Facilitator – Courtenay Haight
Date and Time – Fridays, 10:00am – 12:00pm, Feb 26, Mar 4, 11, 18.
Location – Howard Room, Blue Hill Public Library
This colloquy will be divided into two segments:
A) The historical and political basis of why Russia and its leadership is presently acting on the world stage as it is. A brief review of post-Soviet era Russia and it’s leadership in the 1980’s and 1990’s, might help explain the popularity of a leader such as Putin within his own country.
B) What should be the West”s and the U.S. reaction to present Russian aggression in the Ukraine and elsewhere both presently and into the future? There is a debate about what our reaction should be—those suggesting a re-imposition of the policy of sustained “containment” which dominated the West’s policy toward the Soviet Union for many years prior to the collapse of the Soviet state; and those suggesting a more “liberal” view which acknowledges Russia’s “sphere of influence” vis-à-vis its neighbors. This latter view also acknowledges that sustained NATO expansion ever closer to Russia’s borders has taken place, despite assurances that this expansion would not happen.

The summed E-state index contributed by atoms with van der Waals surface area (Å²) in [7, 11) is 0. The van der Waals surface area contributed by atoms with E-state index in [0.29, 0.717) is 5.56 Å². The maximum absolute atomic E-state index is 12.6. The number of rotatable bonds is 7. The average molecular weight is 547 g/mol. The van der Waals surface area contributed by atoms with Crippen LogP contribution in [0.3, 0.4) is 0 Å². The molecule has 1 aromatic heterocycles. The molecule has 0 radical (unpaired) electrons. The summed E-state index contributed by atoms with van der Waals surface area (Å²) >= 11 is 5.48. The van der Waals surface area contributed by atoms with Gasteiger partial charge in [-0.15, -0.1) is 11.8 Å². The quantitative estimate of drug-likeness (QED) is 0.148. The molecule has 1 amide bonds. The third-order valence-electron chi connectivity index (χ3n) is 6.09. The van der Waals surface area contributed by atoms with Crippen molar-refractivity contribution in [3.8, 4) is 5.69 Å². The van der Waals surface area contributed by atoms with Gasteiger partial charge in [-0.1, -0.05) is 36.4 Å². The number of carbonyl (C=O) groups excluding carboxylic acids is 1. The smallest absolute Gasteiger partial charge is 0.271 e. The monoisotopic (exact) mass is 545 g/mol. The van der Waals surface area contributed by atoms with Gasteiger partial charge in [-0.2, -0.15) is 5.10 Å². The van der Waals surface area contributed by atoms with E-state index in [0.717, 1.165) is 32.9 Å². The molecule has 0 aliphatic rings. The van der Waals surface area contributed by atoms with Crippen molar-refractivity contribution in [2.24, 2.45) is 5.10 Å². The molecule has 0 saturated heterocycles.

Recommended Reading Material
A. “The Man without a Face”, Masha Gessen, Riverhead, 2013
B. “Putin’s Russia, Life in a Failing Democracy”, Anna Politovskaya, Henry Holt Company, 2007
C. “The Russian Moment in World History”, Marshall T. Poe, Princeton University Press, 2013.
D. “Armageddon Averted”. Stephen Kotkin, Oxford Univ. Press, 2008
E. “The Limits of Partnership”, Angela E. Stent, Princeton Univ. Press 2014
Articles from Foreign Affairs Magazine:
- Sep/Oct 2014
- pp 87 ff, by John Mearsheimer
- pp 90 ff, by Mary Elise Sarotte
- Nov/Dec 2014
- pp 167ff, by Michael McFaul, et al.
- Jan/Feb 2015
- pp 96ff, by Matthias Matthijs & G.F. Treverton
- pp 108ff, by Hans Kundnani
- pp 150ff, by Sarah E. Mendelson-a book review
- May/Jun 2015
- pp 48ff, by Ivan Krastev & Mark Leonard